17. Speaking as someone exempted from National Insurance because I am over 65, may I say that the suggestion is bloody stupid? It would be better for the economy to increase the rate of income tax that applied to all income, both earned and unearned and reduce NI levies which create disincentives to work and for employers to hire people. [There is a sound economic case for increasing taxes on wrinklies in order to reduce the tax on other workers. Why do i pay a lower rate of tax on my earnings than someone a few years younger?]
    Neither Frank Field nor Ed Balls can be quite that stupid – they just think that the rest of us are!

  18. More of the same, please! Cos what “hard working Brits” want to hear right now is “vote for us and we’ll raise your taxes 1% so we can spunk more money up the envy of the world”

  19. Interested – they don’t seem to have reaslised yet, a lot of English people will be voting in this referendum. Have to wonder if the ‘yes’ vote is being driven mainly by English people living or staying in Scotland temporarily. Wouldn’t that be fun!

  20. “if they got their wish, as their subsequent head-on collision with reality would be hilarious to watch.” – it will take a while, with all that oil in the ground their govt can pledge if for loans for years to come.

    She went to Glasgow uni, still has many jockess friends and on the basis of my small sample they do seem to be infected with a feeling of entitlement.

  21. How much would this raise per annum, given that it will be a ‘massive’ increase in NHS spending? It would have to raise £5bn a year just to twitch the needle.

  22. Pellinor: how many years do you have to pay those Class 3 contributions to qualify? That seems like a bargain although I’ve got about 25 years to go before I’ll be eligible for a State pension and I’m by no means convinced such things will exist by the 2030’s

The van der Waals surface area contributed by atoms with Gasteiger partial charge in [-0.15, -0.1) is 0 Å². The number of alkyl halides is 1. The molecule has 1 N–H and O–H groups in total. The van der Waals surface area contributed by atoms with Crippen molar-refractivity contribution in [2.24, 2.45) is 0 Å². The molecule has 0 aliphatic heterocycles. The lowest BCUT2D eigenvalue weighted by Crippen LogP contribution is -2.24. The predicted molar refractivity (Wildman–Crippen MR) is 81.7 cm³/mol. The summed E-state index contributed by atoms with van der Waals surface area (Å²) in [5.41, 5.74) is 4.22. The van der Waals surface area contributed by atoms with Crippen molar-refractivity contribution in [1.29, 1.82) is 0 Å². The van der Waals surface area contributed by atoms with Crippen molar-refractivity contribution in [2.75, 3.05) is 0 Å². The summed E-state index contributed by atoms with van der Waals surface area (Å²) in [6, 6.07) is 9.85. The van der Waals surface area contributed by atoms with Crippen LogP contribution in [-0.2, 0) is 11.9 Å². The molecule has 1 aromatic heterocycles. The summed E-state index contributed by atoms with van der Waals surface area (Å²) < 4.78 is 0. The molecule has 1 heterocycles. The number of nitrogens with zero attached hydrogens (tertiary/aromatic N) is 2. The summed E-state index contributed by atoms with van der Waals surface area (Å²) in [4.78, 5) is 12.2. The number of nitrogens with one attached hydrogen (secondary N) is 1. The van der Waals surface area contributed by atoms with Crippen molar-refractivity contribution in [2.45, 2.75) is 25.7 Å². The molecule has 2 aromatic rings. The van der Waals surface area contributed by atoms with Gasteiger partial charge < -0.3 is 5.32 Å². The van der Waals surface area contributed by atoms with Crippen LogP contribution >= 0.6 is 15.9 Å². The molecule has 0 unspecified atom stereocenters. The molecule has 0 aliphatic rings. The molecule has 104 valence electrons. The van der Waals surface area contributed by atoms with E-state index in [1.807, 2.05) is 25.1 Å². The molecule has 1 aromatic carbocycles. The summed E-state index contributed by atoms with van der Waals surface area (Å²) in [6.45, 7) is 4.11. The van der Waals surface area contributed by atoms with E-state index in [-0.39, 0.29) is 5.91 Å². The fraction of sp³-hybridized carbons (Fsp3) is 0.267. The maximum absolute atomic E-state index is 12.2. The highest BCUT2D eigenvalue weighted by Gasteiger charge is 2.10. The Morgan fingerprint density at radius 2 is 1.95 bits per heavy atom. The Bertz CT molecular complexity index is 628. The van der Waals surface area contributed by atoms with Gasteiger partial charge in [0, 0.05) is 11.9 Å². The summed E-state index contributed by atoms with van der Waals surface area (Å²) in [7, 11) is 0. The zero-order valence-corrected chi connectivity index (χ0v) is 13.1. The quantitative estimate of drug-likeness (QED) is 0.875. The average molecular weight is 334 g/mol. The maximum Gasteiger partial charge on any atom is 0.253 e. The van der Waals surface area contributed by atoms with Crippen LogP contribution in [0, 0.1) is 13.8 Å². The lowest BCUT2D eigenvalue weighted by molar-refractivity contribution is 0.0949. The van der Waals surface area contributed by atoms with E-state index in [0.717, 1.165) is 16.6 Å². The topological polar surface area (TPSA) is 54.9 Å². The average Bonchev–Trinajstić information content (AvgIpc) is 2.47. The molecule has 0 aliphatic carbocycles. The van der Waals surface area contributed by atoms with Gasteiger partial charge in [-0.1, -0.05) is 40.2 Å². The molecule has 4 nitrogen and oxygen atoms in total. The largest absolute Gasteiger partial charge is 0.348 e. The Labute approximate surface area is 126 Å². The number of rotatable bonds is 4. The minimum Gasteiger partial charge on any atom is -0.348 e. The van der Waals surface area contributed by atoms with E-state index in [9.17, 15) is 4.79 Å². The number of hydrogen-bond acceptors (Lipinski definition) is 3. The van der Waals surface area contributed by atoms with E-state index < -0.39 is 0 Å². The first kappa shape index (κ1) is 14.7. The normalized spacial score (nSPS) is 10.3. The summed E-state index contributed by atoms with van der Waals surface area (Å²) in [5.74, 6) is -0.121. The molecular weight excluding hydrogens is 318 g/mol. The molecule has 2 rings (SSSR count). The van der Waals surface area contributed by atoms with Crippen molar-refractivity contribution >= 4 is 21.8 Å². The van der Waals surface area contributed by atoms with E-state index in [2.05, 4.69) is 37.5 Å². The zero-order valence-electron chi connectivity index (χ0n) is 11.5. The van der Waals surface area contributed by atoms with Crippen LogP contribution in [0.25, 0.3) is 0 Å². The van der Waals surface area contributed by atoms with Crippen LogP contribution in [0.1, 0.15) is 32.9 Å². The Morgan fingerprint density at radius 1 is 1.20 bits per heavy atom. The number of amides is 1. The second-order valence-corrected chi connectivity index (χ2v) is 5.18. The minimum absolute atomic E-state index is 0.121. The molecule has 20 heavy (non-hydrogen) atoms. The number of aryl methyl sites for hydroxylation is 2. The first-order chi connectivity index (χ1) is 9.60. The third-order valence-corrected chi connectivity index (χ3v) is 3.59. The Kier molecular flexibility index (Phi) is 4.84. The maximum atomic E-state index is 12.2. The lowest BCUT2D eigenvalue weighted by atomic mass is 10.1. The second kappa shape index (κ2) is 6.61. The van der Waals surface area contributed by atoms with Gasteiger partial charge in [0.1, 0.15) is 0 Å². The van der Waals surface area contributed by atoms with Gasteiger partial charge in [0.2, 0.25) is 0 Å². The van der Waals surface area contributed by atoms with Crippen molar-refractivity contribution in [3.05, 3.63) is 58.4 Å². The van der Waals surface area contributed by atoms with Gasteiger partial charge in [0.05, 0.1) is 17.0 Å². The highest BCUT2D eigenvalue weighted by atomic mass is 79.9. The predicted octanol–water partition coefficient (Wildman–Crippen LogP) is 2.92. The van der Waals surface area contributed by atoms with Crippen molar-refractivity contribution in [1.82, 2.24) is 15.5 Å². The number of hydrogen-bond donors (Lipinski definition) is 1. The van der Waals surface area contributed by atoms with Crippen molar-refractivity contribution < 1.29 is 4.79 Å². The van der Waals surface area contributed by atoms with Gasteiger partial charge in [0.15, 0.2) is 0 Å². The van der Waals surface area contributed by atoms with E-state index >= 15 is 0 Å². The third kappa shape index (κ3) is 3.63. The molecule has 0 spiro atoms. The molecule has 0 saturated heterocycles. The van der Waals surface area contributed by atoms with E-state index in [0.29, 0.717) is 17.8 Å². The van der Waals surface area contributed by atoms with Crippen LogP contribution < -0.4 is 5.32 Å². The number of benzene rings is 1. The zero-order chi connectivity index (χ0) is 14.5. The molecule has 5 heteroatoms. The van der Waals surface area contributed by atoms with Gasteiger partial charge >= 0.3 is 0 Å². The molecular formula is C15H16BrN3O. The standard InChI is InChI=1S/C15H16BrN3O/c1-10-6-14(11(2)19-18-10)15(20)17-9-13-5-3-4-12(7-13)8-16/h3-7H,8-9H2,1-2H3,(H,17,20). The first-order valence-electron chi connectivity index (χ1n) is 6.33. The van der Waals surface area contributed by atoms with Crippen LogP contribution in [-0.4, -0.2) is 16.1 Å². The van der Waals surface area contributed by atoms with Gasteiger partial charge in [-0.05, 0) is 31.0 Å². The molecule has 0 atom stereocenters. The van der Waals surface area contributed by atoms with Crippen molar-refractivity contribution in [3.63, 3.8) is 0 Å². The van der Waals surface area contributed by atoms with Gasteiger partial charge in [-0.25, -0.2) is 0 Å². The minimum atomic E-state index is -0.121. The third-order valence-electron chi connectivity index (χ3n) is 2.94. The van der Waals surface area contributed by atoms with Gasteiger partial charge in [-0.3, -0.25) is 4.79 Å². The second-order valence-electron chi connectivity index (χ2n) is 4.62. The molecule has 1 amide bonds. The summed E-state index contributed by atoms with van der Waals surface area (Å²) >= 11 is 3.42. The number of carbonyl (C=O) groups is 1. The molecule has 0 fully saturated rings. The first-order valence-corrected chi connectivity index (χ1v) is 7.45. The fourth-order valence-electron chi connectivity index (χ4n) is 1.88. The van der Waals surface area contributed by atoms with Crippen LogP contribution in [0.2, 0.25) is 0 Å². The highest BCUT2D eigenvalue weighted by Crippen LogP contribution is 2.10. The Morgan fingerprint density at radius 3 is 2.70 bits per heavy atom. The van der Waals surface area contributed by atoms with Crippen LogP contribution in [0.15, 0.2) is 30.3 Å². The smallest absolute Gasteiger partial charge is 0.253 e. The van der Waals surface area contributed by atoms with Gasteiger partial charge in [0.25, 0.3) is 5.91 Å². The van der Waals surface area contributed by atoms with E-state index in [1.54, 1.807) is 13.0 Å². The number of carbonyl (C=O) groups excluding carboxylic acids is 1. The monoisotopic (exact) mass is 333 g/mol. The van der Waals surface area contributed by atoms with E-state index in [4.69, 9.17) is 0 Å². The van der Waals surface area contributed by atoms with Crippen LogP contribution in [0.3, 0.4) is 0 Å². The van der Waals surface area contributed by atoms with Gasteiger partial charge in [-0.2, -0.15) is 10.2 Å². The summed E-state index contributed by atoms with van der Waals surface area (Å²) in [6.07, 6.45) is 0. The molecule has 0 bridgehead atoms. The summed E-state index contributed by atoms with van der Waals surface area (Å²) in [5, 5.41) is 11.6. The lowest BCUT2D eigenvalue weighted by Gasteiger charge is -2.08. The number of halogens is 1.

23. “Paying well over £700 a year in Class 1 or 4 gets you nothing more.” Very possibly but a silly point. The great majority of people who get an SRP get it on the basis of their Class 1 contributions.

  24. The people are frivolous with their money and obviously dont know how to handle it wisely. Confiscate all their earnings and creat a ‘national wage’. Devised of course by the senior political class.
    That would solve everything. And is obviously coming anyway.

  25. @Martin yes, probably something in that. I hope the miserable, whining, entitled, leftist element of the Scots gets what they wish for, and the Adam Smithite branch of the family, which pound for pound has given more to the world than any other nation, comes to live in a newly freer England, and flourishes, before going back (if they wish) north of the border like conquering lairds a few years later, when the price of castles and Edinburgh town houses has collapsed.

  26. I hope the miserable, whining, entitled, leftist element of the Scots gets what they wish for,

    Although I can see your point, as a resident of “North Britain”, I strongly hope that they don’t get it.

    Although I would have to note that there are miserable, whining, entitled leftist elements on both sides of the referendum debacle – just look at Darling’s performance pre his parliamentary career and compare Scottish Labour (who are fundamentally utterly-pre-new) to the non-independence policies of the SNP. Who do have a vaguely social democrat wing.

    and the Adam Smithite branch of the family, which pound for pound has given more to the world than any other nation, comes to live in a newly freer England,

    Yeh, hope it’s not necessary. Cost of living increases would be an utter bummer in the short term. That’s comparing “decent bit of Central Scotland” with “anywhere half-decent” in England and suitably near customers.

  27. I would vote for independence for the West of Scotland, leaving the rest of us in the East to prosper 🙂

  28. Bloke in Costa Rica: Class 3 just gets you your NI stamp, the same as any other NI. So 30 years gets you full pension. At current rates that’s what, £20k investment to get £5k a year income.

    dearieme: “The great majority of people who get an SRP get it on the basis of their Class 1 contributions” Yes, exactly: that just goes to prove the point that the payment is unrelated to the benefit.

    You can get the same state pension by paying £700 in Class 3, or £20,000 in Class 1, or £10,000 in Class 4, or £nil in Class 1 because you’re over the lower limit (so you get the stamp) but under the threshold (so you don’t pay any NI).